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11 March 2014 Investigating links between emotional intelligence and observer performance by radiologists in mammography
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A novel direction of radiology research is better understanding the links between cognitive and personality factors and radiologists' accuracy and performance. This study examines relationships between Emotional Intelligence (EI) scores and observer performance by radiologists in breast cancer detection. Three separate samples were collected with Australian and US breast imaging radiologists. The radiologists were asked to undertake a mammographic interpretation task to identify malignant breast lesions and localise them, in addition to use a confidence rating scale to report confidence in the decision. Following this activity, the radiologists were administered the EI Trait (TEIQue-SF) questionnaire. The Trait EI test gives a Global EI score and 4 sub-scores in Well-being, Self-Control, Emotionality and Sociability. Sample 1 (Sydney 2012) radiologists were divided into 2 experience bands; radiologists practicing <13 years as “less” experience and <13 years as “more”. There was a significant correlation (r = 0.849, p =0.012) between Self-Control and Location Sensitivity in the “less” experience group; however there was little correlation between this EI trait in “more” experience, although more experienced radiologists had significantly higher EI scores for sociability than their less experienced counterparts (z = -1.981, P = 0.047). In the second sample (Darwin 2013) radiologists were divided into 2 groups: high and low experience, however there were no statistically significant correlation between EI and performance in any band. For sample 3 (Louisville 2013) radiologists were divided into 3 groups of experience, with the “medium “experience radiologists having correlations between EI factors “emotionality” and “sociability” to Location Sensitivity and JAFROC. Our preliminary results indicate EI is correlated to observer performance in lesser experienced radiologists. It is suggested that tasks perceived as more difficult by less experienced radiologists may evoke more emotion (uncertainty, frustration, pressure). As experience increases, radiologists may develop an ability to control their emotions or emotional intelligence becomes less important in decision making.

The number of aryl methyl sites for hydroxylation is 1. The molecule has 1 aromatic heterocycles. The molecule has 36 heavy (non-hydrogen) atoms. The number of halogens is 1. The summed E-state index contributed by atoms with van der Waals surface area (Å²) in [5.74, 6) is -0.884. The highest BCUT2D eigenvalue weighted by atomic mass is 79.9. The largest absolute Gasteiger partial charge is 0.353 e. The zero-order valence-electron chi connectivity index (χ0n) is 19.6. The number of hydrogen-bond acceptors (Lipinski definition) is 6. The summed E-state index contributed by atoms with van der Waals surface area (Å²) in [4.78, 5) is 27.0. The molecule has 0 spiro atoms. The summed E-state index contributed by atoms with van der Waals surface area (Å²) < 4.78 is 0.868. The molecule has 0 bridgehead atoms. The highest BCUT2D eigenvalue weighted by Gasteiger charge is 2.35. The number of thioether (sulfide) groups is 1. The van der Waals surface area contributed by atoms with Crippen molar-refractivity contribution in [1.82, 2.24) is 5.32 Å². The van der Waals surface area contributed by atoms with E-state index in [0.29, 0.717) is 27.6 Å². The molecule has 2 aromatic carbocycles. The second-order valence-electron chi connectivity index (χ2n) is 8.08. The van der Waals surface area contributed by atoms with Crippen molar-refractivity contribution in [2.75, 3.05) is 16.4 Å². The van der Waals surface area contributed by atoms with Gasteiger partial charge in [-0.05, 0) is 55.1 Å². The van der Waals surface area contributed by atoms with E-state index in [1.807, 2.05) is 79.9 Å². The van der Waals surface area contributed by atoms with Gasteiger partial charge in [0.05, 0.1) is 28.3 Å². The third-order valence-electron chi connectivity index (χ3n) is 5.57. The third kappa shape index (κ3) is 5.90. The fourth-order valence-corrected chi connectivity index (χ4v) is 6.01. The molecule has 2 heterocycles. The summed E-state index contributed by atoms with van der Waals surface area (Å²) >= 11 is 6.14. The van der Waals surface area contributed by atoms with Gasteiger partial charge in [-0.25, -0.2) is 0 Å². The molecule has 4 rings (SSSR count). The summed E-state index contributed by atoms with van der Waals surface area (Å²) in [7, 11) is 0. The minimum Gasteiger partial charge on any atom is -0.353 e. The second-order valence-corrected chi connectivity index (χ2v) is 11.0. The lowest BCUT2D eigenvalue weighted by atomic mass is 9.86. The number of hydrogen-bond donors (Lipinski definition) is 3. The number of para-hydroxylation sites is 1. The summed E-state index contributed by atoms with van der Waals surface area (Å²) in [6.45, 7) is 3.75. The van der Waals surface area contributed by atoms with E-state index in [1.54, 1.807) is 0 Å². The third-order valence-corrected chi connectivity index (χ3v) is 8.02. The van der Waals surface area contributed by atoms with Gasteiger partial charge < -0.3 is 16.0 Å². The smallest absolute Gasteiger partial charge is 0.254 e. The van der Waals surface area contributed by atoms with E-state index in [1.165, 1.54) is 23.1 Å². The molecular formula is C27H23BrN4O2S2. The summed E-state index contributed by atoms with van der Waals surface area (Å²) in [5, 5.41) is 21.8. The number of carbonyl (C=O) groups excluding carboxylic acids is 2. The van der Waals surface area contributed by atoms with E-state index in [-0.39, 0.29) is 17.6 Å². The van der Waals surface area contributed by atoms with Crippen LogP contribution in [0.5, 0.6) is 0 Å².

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Sarah J. Lewis, Patrick C. Brennan, Steven Cumming, Stuart J. MacKay, Mark F. McEntee, Kevin Keane, and Claudia R. Mello-Thoms "Investigating links between emotional intelligence and observer performance by radiologists in mammography", Proc. SPIE 9037, Medical Imaging 2014: Image Perception, Observer Performance, and Technology Assessment, 90370B (11 March 2014);

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